The Maine State Retirement System – and the nearly $3 billion the state owes to keep the plan solvent in the future – has taken center stage in budget deliberations.

Most taxpayers, however, are unaware of how the system works for the more than 173,000 current and former state employees covered by it.

There are 57,500 current employees in the system, including teachers, state workers, some municipal employees and even legislators, who are vested after five years of service. There are 84,000 or so inactive members, who once worked for the government and now are working elsewhere, but kept their money in the system. And, 31,400 retired employees draw pensions, according to enrollment figures for the start of the current fiscal year.

Benefits for most employees are based on an average of a person’s three highest years of earning, multiplied by the number of years worked, which is multiplied by 2 percent. For example, someone earning average top wages of $100,000, who worked 25 years in the system, would get an annual retirement benefit of $50,000. At $50,000 for a 25-year worker, the annual benefit would be $25,000. The retirement age for regular employees is 62.

State employees – most of whom are not covered by Social Security because Maine has opted out of the program for its workers – contribute 7.65 percent of their salary, and the state kicks in 6.04 percent. Assets are then invested in interest-bearing accounts, and the system’s goal is to earn at least 8 percent interest on its money.

On top of payments to cover the state’s employee match, the state also has to pay down the $2.9 billion unfunded liability that built up over the years when the Legislature added or changed benefits without regard to their future cost. Benefits owed to teachers make up the greatest share of the debt because they represent the largest percentage of workers in the system.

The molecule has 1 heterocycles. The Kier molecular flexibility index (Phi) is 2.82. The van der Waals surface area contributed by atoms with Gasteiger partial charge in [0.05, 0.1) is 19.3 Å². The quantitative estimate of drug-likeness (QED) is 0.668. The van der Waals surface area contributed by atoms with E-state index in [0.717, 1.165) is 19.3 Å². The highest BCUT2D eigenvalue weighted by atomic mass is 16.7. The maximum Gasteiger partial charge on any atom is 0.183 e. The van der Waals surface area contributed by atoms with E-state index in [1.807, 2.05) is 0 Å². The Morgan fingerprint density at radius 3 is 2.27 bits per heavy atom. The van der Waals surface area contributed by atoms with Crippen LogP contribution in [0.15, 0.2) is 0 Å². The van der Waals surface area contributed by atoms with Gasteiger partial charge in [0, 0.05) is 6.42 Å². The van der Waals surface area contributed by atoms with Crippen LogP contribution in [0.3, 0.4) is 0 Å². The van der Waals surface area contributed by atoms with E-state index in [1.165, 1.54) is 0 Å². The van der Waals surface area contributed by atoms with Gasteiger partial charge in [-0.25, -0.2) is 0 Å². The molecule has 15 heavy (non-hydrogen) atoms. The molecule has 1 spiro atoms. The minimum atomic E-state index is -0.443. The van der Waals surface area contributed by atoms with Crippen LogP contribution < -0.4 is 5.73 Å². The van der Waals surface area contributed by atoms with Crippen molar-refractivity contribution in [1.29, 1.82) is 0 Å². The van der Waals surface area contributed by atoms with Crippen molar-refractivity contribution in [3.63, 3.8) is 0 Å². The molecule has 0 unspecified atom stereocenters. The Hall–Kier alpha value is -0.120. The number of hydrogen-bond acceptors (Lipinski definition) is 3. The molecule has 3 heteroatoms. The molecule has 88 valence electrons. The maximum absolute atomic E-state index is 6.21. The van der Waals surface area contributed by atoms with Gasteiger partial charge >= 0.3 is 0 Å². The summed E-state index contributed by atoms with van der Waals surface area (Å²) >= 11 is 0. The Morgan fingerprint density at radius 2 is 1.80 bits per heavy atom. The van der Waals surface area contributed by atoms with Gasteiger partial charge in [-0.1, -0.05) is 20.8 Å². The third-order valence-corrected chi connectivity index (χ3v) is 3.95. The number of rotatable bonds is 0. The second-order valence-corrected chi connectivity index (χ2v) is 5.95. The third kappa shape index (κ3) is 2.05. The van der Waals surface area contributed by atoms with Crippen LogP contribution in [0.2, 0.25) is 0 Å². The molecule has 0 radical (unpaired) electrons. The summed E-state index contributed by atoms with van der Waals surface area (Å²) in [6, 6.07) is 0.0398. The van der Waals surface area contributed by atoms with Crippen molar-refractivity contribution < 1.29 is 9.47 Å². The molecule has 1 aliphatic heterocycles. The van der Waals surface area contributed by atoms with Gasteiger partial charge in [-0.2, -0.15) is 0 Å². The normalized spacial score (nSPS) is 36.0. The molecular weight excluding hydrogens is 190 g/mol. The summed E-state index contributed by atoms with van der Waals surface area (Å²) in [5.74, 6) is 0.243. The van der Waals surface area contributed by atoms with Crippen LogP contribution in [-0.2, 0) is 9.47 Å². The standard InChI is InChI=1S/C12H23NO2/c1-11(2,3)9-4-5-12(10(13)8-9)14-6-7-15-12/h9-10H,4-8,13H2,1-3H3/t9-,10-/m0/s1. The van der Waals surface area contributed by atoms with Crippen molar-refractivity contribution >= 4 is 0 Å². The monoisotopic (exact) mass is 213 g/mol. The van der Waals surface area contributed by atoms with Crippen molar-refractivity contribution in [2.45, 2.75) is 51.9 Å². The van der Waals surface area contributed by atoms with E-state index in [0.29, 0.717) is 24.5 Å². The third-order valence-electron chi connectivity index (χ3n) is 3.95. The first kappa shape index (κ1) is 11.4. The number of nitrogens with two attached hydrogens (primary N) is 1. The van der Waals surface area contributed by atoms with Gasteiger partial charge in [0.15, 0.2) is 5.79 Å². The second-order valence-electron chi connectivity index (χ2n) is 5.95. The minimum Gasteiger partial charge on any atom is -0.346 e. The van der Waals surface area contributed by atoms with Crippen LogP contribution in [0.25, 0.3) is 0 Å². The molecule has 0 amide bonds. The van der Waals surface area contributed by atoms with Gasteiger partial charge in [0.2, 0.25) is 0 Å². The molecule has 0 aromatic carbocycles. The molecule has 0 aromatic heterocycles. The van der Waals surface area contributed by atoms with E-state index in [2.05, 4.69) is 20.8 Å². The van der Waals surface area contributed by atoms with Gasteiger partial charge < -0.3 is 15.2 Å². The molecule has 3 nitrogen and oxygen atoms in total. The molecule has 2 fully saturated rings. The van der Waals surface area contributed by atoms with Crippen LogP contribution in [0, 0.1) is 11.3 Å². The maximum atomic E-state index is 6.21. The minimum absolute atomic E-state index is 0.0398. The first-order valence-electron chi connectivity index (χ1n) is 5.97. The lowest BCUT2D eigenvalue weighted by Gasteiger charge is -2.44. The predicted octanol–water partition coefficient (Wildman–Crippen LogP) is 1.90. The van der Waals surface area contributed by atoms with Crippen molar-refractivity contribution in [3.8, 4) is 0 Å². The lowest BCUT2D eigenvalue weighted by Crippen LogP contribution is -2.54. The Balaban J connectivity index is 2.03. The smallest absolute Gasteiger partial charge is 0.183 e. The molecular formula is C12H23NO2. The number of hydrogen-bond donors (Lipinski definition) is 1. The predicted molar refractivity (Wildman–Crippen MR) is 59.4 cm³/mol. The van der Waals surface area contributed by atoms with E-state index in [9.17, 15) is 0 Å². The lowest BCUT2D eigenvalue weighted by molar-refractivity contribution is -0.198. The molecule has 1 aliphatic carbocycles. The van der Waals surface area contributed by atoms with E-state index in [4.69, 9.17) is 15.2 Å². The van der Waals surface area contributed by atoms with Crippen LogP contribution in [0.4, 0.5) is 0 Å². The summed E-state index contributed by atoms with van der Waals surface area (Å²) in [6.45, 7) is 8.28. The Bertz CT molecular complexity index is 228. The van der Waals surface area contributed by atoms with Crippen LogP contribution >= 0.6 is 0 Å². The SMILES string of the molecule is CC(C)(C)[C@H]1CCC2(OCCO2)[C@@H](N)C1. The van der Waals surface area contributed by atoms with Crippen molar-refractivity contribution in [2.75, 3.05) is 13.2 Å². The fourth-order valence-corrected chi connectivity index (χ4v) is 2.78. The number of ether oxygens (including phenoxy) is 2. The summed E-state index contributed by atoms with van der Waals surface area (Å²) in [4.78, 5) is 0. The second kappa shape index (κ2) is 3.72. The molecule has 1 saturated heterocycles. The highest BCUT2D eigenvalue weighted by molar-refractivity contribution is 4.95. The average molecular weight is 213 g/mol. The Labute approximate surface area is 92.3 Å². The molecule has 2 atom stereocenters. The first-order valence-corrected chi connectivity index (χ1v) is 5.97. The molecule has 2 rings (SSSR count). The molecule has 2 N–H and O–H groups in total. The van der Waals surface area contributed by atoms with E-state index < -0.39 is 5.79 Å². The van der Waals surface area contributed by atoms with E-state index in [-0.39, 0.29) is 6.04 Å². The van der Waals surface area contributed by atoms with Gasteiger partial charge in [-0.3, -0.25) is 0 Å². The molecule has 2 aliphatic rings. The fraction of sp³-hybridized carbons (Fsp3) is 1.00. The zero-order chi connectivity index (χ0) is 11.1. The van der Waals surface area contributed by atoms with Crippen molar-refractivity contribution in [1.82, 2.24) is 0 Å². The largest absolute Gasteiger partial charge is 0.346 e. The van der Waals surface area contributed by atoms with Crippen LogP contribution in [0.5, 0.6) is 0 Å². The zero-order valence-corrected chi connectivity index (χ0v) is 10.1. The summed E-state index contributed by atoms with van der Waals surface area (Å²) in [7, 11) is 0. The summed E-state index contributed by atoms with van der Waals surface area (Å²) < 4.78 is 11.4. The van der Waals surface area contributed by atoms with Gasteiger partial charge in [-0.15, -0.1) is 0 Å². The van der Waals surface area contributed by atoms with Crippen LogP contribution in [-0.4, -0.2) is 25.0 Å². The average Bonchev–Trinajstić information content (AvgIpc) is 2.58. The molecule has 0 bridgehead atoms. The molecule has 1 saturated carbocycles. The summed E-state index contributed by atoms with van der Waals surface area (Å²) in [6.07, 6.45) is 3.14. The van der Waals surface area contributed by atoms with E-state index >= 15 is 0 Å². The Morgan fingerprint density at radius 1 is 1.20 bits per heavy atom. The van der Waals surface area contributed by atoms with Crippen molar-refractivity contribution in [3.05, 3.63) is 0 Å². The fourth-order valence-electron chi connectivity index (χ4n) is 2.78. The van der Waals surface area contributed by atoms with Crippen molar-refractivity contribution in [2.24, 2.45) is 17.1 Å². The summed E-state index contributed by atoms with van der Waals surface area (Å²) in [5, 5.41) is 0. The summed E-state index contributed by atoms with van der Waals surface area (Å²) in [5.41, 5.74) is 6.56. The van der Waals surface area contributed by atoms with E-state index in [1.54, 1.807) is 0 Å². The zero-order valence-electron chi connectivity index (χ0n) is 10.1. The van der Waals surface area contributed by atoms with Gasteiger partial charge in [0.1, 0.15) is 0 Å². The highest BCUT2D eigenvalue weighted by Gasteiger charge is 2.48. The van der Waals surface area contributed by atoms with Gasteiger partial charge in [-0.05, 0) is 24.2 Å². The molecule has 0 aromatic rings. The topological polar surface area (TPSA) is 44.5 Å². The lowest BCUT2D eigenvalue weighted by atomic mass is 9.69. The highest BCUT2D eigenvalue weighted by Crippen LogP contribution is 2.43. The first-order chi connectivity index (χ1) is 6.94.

“The Legislature improved benefits for people,” without budgeting additional money to pay for them, said Gail Wright, acting director of the retirement system.

In 1997, a constitutional amendment went into effect requiring the unfunded liability must be paid off no later than 2028, and that no Legislature can make changes to the system that cost money without providing for that money in the current budget.

Paying off the debt has been part of Gov. John Baldacci’s state budget plan. First, he proposed selling the retirement system lottery-backed bonds offering an 8 percent return. The new plan is to have the state sell revenue bonds and use part of the proceeds to make early payments on the retirement debt to reduce interest charges.

David Wakelin, chairman of the Maine State Retirement System board of trustees, likes the second plan a lot better, because there were questions about whether the retirement system could legally invest in the state’s lottery-secured bonds.

“As trustees, we’re very pleased with the current proposal,” Wakelin said.

What employees get from the plan is determined by what they do.

The majority of state employees and public school teachers are in regular plans, but certain professions are in special plans and advocates are always lobbying the Legislature to get their group in.

State Police still get what’s known as the gold standard for benefits – 25 years of service, and they’re eligible for benefits, no matter their age.

It used to be 20 years and out, but the rules changed in 1984, when the Legislature realized the system was becoming too expensive. That year, a lot of people who were in special plans – including the Inland Fisheries and Wildlife and Marine Resources wardens – got kicked out.

“Many of the special plan people were put in regular plans and have been advocating to return to special plans ever since,” said Wright. “There is constant pressure on the Legislature,” and groups have been allowed back into modified special plans.

Under the regular plan, a person is vested after five years of work, and then eligible to draw benefits at a predetermined retirement age.

Prior to 1993, when the plan was changed again during a budget crisis, regular employees could retire with full benefits at age 60. A person could retire before that but was charged a 2.25 percent benefit reduction per year of early retirement. In 1993, the regular retirement age was raised to 62, with a 6 percent penalty for early retirement.

Aside from the state police plan, there are special plans for about a dozen types of employees today, covering the Baxter State Park Rangers, firefighters at Bangor International Airport, state prison employees, Department of Environmental Protection hazmat workers, Marine Resource and IF&W wardens, capital security officers and others.

They offer benefits at earlier retirement ages – largely 50 or 55.

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